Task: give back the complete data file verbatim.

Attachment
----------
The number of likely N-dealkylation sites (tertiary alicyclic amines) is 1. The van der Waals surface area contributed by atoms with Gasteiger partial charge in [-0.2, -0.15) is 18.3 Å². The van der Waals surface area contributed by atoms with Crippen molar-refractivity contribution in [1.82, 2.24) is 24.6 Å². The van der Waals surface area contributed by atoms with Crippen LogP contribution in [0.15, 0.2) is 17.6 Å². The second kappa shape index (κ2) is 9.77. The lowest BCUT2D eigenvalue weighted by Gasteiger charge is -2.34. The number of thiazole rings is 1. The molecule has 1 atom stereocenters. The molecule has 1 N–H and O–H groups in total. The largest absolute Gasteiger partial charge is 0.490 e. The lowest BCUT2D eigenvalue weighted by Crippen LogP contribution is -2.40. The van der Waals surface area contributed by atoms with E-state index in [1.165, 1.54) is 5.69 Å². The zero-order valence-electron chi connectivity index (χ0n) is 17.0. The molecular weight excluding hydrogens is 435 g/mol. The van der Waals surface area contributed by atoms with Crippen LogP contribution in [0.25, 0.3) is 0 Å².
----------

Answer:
The number of likely N-dealkylation sites (tertiary alicyclic amines) is 1. The van der Waals surface area contributed by atoms with Gasteiger partial charge in [-0.2, -0.15) is 18.3 Å². The van der Waals surface area contributed by atoms with Crippen molar-refractivity contribution in [1.82, 2.24) is 24.6 Å². The van der Waals surface area contributed by atoms with Crippen LogP contribution in [0.15, 0.2) is 17.6 Å². The second kappa shape index (κ2) is 9.77. The lowest BCUT2D eigenvalue weighted by Gasteiger charge is -2.34. The number of thiazole rings is 1. The molecule has 1 atom stereocenters. The molecule has 1 N–H and O–H groups in total. The largest absolute Gasteiger partial charge is 0.490 e. The lowest BCUT2D eigenvalue weighted by Crippen LogP contribution is -2.40. The van der Waals surface area contributed by atoms with E-state index in [1.165, 1.54) is 5.69 Å². The zero-order valence-electron chi connectivity index (χ0n) is 17.0. The molecular weight excluding hydrogens is 435 g/mol. The van der Waals surface area contributed by atoms with Crippen LogP contribution in [0.25, 0.3) is 0 Å².